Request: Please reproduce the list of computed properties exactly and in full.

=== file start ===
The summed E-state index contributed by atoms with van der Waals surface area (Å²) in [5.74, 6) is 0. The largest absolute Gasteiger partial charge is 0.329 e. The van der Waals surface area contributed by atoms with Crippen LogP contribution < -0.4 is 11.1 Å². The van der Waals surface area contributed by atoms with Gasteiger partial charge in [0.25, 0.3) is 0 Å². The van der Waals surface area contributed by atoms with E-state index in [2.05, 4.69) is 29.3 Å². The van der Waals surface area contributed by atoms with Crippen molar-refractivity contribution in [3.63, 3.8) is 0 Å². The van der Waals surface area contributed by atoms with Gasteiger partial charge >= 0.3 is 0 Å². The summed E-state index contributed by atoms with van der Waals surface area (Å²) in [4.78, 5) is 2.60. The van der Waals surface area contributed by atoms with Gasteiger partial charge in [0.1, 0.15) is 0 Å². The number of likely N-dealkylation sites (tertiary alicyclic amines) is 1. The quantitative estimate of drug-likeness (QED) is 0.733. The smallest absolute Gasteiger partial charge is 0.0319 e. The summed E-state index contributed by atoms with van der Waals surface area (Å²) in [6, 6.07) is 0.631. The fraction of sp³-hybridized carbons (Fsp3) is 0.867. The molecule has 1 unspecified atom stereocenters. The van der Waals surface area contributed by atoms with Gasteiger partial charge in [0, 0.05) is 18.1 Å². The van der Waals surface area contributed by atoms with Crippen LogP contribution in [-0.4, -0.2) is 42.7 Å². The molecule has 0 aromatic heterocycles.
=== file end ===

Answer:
The summed E-state index contributed by atoms with van der Waals surface area (Å²) in [5.74, 6) is 0. The largest absolute Gasteiger partial charge is 0.329 e. The van der Waals surface area contributed by atoms with Crippen LogP contribution < -0.4 is 11.1 Å². The van der Waals surface area contributed by atoms with Gasteiger partial charge in [0.25, 0.3) is 0 Å². The van der Waals surface area contributed by atoms with E-state index in [2.05, 4.69) is 29.3 Å². The van der Waals surface area contributed by atoms with Crippen molar-refractivity contribution in [3.63, 3.8) is 0 Å². The van der Waals surface area contributed by atoms with Gasteiger partial charge >= 0.3 is 0 Å². The summed E-state index contributed by atoms with van der Waals surface area (Å²) in [4.78, 5) is 2.60. The van der Waals surface area contributed by atoms with Gasteiger partial charge in [0.1, 0.15) is 0 Å². The number of likely N-dealkylation sites (tertiary alicyclic amines) is 1. The quantitative estimate of drug-likeness (QED) is 0.733. The smallest absolute Gasteiger partial charge is 0.0319 e. The summed E-state index contributed by atoms with van der Waals surface area (Å²) in [6, 6.07) is 0.631. The fraction of sp³-hybridized carbons (Fsp3) is 0.867. The molecule has 1 unspecified atom stereocenters. The van der Waals surface area contributed by atoms with Gasteiger partial charge in [0, 0.05) is 18.1 Å². The van der Waals surface area contributed by atoms with Crippen LogP contribution in [-0.4, -0.2) is 42.7 Å². The molecule has 0 aromatic heterocycles.